Obama Playing Long Game With Iran

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Last month Robert Wright wrote a few posts trying to draw attention to the Obama administration’s Iran strategy. In a nutshell, Wright lays out some persuasive evidence that Obama isn’t seriously negotiating with Iran at all. In fact, he’s deliberately making proposals he knows will be refused and declining to offer Iran anything at all in return for an agreement to halt production of 20% uranium.

Why? Wright believes it’s mostly political cowardice: Obama isn’t willing to stray from the AIPAC-Israeli party line even slightly with an election just a few months away. In a followup post, however, he suggests there might be something more substantial at work: Obama is buying time because his goal now is regime change in Iran, not just a halt to its nuclear program. Today, after reading a New York Times piece about the apparent success of the new EU oil embargo (Iran is now pumping its excess crude into tankers and sailing them in circles around the Persian Gulf while it desperately tries to find buyers at “bargain-basement prices”), Dan Drezner places one wary foot on the regime change bandwagon:

I’m somewhat dubious about whether any sanctions against Iran will work in the sense of “change Iran’s mind about its nuclear program.” Even though there is room for a deal, the expectations of future conflict between the current Iranian regime and the West are so high that getting to that deal is going to involve significant amounts of labor.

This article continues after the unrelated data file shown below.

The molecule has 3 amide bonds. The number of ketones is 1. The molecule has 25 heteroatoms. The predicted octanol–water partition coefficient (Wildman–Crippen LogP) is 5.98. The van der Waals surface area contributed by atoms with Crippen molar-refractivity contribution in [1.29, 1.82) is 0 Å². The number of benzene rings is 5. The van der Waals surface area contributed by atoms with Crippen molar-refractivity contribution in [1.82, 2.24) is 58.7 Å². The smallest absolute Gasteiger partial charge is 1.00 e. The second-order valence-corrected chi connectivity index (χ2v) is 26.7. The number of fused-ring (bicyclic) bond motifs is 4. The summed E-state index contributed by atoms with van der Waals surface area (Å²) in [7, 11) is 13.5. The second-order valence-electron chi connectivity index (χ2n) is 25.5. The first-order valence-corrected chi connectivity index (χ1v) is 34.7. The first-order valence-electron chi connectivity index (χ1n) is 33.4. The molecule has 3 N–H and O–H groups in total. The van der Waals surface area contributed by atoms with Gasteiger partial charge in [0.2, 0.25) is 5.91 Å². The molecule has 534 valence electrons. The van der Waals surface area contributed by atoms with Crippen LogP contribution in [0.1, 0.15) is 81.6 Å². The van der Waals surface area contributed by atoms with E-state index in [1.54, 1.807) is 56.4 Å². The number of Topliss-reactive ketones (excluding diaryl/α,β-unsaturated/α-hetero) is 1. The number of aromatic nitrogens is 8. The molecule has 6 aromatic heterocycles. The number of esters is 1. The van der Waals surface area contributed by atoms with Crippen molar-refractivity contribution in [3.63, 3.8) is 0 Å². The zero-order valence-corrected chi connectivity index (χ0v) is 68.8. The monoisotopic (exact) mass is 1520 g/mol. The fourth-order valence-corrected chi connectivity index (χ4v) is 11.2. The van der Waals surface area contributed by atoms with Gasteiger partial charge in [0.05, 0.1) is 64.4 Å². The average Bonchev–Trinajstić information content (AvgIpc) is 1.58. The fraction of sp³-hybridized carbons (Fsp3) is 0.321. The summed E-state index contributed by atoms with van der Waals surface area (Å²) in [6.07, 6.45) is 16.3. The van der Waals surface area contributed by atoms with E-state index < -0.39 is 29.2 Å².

These sanctions are sufficiently punishing, however, that they suggest a new status quo, which is to keep them in place as a containment shell while the Iranian economy slowly implodes. Unless the global economy experiences a significant rebound — hah! — there is no reason why all non-Iranian parties can’t continue with the status quo for quite some time. Even if the Iranian regime persists, its power and influence in the region will continue to wane.

So is that what’s going on? Are negotiations now just for show? Has Obama decided that the Iranian economy is weak enough that serious sanctions can bring it to its knees without a shot being fired? Possibly. Stay tuned.

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THE TRUTH...

is the first thing despots go after. An unwavering commitment to it is probably what draws you to Mother Jones' journalism. And as we're seeing in the US and the world around, authoritarians seek to poison the discourse and the way we relate to each other because they can't stand people coming together around a shared sense of the truth—it's a huge threat to them.

Which is also a pretty great way to describe Mother Jones' mission: People coming together around the truth to hold power accountable.

And right now, we need to raise about $400,000 from our online readers over the next two months to hit our annual goal and make good on that mission. Read more about the information war we find ourselves in and how people-powered, independent reporting can and must rise to the challenge—and please support our team's truth-telling journalism with a donation if you can right now.

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